Childcare and the sharing of when you're a working mum. Discuss. It's a minefield I've been negotiating for the past eight years, and one that has really peaked in its need to be properly organised since I've been separated from my son's dad.
I read an interview in the Times last week with Helena Morrissey the founder of the 30 of director posts in companies held by women by 2015. She says that women should be getting their husbands to stay at home and look after the kids if they want to achieve success in the workplace.
Helena, who has nine children, and a job as chief exec of Newton Investment management said that women need to be realistic about work and childcare, claiming:
"The idea that a woman can have a family and friends and hold down a difficult, high-octane job when both partners work full-time – that is a very tall order. I am not saying it's impossible, but it's a bit unrealistic'.
Hurrah. At last someone speaks a small amount of sense about the realism of 'having it all' – a small amount because achieving it IS more than a 'very tall order' and she SHOULD be saying it's downright impossible, because generally, it is.
My own problems with working around a small baby, then a toddler, then a school-age child aside, I've lost count of the number of rasping, choked up female friends I've had on the phone after just a week back in the office after maternity leave – the same ones who 'needed' to go back to work either for financial reasons or for escape (the 'to keep a part of me alive' chestnut).
Seven days in, they were all on the verge of a breakdown either through the pressure of work, inadequate childcare (childminders going sick, nurseries providing rubbish care, child being too ill to attend), the feeling of no longer being part of the office 'scene' or the fact they missed their baby and just couldn't cope with putting their 'business head' on at 6.30 in the morning when their house was full of pooey nappies, screaming tots and a dithering husband.
Weekends were spent trying to recover from the stress of work AND cleaning up seven days worth of breakfast dishes, and arguing with their spouses about whether they could afford a cleaner/nanny/au pair and/or just do without the second salary. Most of them ended up quitting work for good after six months, swiftly hatching out another offspring, and taking on more family-friendly part time work or, SHOCKINGLY to their career-minded colleagues, staying home until their babies were of school-age.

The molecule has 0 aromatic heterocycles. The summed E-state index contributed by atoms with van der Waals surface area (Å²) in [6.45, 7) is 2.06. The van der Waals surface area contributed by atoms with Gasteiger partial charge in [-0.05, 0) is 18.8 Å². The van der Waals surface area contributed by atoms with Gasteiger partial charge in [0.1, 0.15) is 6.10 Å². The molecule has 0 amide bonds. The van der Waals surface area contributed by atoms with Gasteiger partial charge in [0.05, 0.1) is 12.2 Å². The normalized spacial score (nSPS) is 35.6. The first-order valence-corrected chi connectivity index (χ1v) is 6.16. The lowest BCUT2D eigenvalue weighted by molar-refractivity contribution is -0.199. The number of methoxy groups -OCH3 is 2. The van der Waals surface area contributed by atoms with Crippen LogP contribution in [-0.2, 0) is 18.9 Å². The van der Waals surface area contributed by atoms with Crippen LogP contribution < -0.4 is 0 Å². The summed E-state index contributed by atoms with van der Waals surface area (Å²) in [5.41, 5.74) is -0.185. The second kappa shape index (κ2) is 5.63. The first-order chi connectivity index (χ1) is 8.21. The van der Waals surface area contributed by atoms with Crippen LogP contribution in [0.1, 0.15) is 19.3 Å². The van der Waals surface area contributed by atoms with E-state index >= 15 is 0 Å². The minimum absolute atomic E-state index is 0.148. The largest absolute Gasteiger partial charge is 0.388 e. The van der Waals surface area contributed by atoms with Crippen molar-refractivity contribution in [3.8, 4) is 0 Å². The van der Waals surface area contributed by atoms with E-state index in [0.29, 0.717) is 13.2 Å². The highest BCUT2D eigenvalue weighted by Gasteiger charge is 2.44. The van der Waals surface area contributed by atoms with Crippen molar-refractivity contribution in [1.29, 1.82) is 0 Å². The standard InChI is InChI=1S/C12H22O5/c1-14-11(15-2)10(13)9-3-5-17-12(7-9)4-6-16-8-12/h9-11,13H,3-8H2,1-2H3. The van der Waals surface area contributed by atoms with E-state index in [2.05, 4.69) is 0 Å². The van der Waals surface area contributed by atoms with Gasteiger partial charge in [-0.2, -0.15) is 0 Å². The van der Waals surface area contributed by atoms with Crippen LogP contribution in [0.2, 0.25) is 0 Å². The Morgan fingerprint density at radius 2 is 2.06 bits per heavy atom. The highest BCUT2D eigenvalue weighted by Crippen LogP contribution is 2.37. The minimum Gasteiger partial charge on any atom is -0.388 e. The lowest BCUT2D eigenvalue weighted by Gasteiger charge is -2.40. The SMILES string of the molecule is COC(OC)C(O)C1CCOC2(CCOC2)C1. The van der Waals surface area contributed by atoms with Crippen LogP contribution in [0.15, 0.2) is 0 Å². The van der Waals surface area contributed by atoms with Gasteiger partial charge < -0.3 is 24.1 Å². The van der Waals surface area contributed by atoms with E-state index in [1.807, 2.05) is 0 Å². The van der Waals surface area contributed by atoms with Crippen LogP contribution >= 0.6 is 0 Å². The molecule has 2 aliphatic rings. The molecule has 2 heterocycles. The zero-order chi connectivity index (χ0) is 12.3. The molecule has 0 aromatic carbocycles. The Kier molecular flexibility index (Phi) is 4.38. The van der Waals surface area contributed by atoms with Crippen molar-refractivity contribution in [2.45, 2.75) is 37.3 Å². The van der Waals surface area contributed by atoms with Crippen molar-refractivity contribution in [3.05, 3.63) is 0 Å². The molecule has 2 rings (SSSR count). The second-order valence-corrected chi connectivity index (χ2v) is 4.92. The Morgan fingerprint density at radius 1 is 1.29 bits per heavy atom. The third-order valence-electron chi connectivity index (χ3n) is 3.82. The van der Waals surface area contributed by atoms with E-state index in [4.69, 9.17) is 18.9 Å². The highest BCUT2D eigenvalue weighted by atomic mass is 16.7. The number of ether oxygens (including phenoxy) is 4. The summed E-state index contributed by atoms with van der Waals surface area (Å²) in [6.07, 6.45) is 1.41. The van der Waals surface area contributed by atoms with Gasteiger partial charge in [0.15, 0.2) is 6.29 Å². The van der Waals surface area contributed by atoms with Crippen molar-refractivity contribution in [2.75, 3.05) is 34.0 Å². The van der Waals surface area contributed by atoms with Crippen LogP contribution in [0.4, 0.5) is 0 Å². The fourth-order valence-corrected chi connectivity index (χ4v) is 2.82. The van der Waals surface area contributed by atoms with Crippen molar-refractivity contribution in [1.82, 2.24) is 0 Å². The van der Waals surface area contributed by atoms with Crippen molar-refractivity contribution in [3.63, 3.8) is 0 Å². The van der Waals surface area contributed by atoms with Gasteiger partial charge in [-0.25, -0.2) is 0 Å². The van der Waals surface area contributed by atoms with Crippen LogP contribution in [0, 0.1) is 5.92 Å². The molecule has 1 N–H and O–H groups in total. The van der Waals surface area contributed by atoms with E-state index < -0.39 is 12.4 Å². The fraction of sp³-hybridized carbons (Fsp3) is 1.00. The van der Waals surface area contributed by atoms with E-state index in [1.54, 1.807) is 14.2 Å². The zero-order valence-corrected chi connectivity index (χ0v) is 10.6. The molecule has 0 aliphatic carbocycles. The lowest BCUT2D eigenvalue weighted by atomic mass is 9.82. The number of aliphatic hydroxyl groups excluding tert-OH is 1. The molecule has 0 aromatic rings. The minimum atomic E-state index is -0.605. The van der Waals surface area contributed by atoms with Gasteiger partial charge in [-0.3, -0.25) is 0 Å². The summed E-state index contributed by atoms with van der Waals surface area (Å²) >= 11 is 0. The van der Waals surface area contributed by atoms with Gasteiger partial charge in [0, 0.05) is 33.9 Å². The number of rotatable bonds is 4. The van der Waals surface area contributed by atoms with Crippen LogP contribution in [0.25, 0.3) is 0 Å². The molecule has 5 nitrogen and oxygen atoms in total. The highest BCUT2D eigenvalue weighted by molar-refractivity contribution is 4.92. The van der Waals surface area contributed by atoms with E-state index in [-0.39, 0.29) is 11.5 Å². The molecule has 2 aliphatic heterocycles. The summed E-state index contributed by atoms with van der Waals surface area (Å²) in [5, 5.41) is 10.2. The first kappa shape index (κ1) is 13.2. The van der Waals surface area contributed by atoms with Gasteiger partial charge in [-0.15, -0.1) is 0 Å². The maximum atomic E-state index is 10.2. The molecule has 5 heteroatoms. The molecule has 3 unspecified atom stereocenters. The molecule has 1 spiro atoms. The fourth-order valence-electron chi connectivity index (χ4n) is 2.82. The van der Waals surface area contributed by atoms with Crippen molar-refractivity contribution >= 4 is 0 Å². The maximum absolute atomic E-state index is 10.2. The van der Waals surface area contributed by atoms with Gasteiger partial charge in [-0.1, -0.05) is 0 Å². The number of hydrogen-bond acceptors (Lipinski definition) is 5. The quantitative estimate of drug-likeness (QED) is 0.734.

Morrissey's solution though is for couples to discuss which of them should give up or take a back seat with their career to take on more childcare. It's a decision she and husband Richard, then a journalist, made when they were expecting their fourth child. He stayed at home, she returned to the boardroom.
I also know people who have made this decision, and again, it never seemed to last the course from what I witnessed; every new term at playgroup used to herald another new house husband's arrival, bumbling red-faced through the door, apologising profusely for skinning mums' ankles with his out-of-control buggy and valiantly trying to join in conversations about leaky nipples and 'getting back in the saddle'.
They would be silently replaced with a different token male the following term, the last one oft witnessed briefcase in hand marching jubilantly to the station and to his office, basking in the glow of his escape. The offspring would then return with his/her mum who would would explain that she 'missed' the baby too much, her husband was struggling to cope, (read: handing the baby over to mum the SECOND she walked through the door each evening) and so she had decided to give up work after all.
But for Morrissey, the house husband seems the ideal solution: she maintains her vast salary, pops out lots of children, and her husband obviously delights in his role of stay-at-home-dad. Or does he?
The interview went on to reveal the couple have a nanny to help him out with the care of their six daughters and three sons (aged between two and 19) – which he combines with his new job as a Buddhist priest...
Morrissey says she works up to 60 hours a week, and gets up at 5am to organise the kids school clothes and breakfasts, but always tries to be home by 6.30pm.
It's great that she's striving to empower women in the workplace, but really – with nine kids and that kind of schedule, how can anyone have any kind of life? Surely it's just one long, continuous agenda-like existence, ticking tasks off along the way, and having no differential between boardroom and bedroom? Is that really conducive to family life? And by having a nanny, is her partner really a house-husband at all, or just a dad who works from home?
What do you think?
How do you split childcare?
Do you think it ever works having dad stay at home and mum return to work? What do you think of high-flying career women like Helena Morrissey?